At the Movies

Capsule Movie Reviews

“Wonder Woman”(Warner Bros.)

Enjoyable adventure for the DC Comics superhero (Gal Gadot) takes her from her home environment – an island of Amazons isolated from the rest of the world – into the thick of World War I. Her involvement in the conflict follows the accidental intrusion of an American (Chris Pine) who’s spying for the British into her native realm, an event she takes as a signal that her race is being called to bring peace to humanity. Since her mother (Connie Nielsen), who is also the queen of the warrior women, disagrees, she undertakes the mission on her own.

Guided by the agent, and with the support of a high-ranking government official in London (David Thewlis), she uses her military training (under Robin Wright) to take on the real-life German commander Gen. Ludendorff (Danny Huston) and the fictional, sinister scientist (Elena Anaya) who runs his chemical weapons program.

Though director Patty Jenkins keeps the mayhem mostly free of gore, and the dialogue in Allan Heinberg’s script is unspotted by vulgarity, the sexuality that tinges the central romance, though restrained, makes the film best for grownups, though possibly acceptable for older teens.

Frequent stylized violence with minimal blood, nonscriptural religious ideas, implied premarital sexual activity, a scene of immodest behavior, some sexual humor, at least one mild oath, a single crass term.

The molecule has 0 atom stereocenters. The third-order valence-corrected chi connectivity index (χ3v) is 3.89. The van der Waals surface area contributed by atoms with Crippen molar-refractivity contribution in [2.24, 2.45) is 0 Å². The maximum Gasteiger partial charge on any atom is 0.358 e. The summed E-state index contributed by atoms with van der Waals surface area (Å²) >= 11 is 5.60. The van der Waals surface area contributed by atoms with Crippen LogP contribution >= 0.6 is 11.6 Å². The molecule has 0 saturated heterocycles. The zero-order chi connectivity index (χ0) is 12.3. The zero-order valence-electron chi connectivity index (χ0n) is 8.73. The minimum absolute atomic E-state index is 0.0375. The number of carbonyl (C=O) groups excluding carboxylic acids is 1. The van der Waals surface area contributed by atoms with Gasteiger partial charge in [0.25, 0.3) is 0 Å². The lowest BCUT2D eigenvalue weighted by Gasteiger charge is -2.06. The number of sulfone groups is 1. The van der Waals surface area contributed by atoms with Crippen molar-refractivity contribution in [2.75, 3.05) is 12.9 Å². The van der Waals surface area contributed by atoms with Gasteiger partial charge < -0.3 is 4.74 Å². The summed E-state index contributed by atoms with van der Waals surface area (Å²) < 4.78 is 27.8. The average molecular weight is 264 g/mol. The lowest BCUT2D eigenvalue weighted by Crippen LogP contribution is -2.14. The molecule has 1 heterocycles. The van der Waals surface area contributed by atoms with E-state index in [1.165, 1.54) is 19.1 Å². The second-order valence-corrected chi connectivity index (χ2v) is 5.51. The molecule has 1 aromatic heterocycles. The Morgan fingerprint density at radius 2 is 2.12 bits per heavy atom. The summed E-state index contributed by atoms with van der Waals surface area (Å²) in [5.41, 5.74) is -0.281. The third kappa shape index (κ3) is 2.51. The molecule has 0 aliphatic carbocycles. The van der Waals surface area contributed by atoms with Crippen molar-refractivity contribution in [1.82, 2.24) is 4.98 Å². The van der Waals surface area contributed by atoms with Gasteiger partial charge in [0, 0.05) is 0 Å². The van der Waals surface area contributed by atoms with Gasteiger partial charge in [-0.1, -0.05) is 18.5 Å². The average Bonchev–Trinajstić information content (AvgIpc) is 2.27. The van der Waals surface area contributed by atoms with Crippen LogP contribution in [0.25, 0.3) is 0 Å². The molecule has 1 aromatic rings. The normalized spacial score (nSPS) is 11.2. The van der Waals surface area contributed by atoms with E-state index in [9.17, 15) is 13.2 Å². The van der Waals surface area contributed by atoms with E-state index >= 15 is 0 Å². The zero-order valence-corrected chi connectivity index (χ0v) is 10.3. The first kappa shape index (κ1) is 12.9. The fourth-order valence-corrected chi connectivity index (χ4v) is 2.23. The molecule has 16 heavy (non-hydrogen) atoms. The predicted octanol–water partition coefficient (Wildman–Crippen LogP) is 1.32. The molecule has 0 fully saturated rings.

The Catholic News Service classification is A-III – adults. The Motion Picture Association of America rating is PG-13 – parents strongly cautioned. Some material may be inappropriate for children under 13.

“Captain Underpants:The First Epic Movie” (Fox)

Cheerfully silly, bodily functions-obsessed kid’s cartoon adapted from a series of books by Dav Pilkey. Two fourth-grade pranksters (voices of Kevin Hart and Thomas Middleditch) fear that their friendship will be broken up if their strict principal (voice of Ed Helms) follows through on his threat to separate them by assigning them to different classes.

Improvising a solution, they hypnotize him and use mind control to convince him that he is Captain Underpants, the superhero featured in some of the many comic books they have written and drawn together. In this guise, he battles a wild haired mad scientist (voice of Nick Kroll) who schemes to employ technology to stamp out laughter, especially among kids.

Parents averse to potty humor will find little to like in director David Soren’s otherwise unobjectionable comedy, which showcases a giant mechanized toilet running amok and an orchestra of whoopee cushions. A brief spell of seriousness finds the central duo figuring out that some grownups may be mean because they’re lonely, and doing their best to remedy an instance of this problem. Pervasive childish scatological humor.

The Catholic News Service classification is A-II – adults and adolescents. The Motion Picture Association of America rating is PG – parental guidance suggested. Some material may not be suitable for children.

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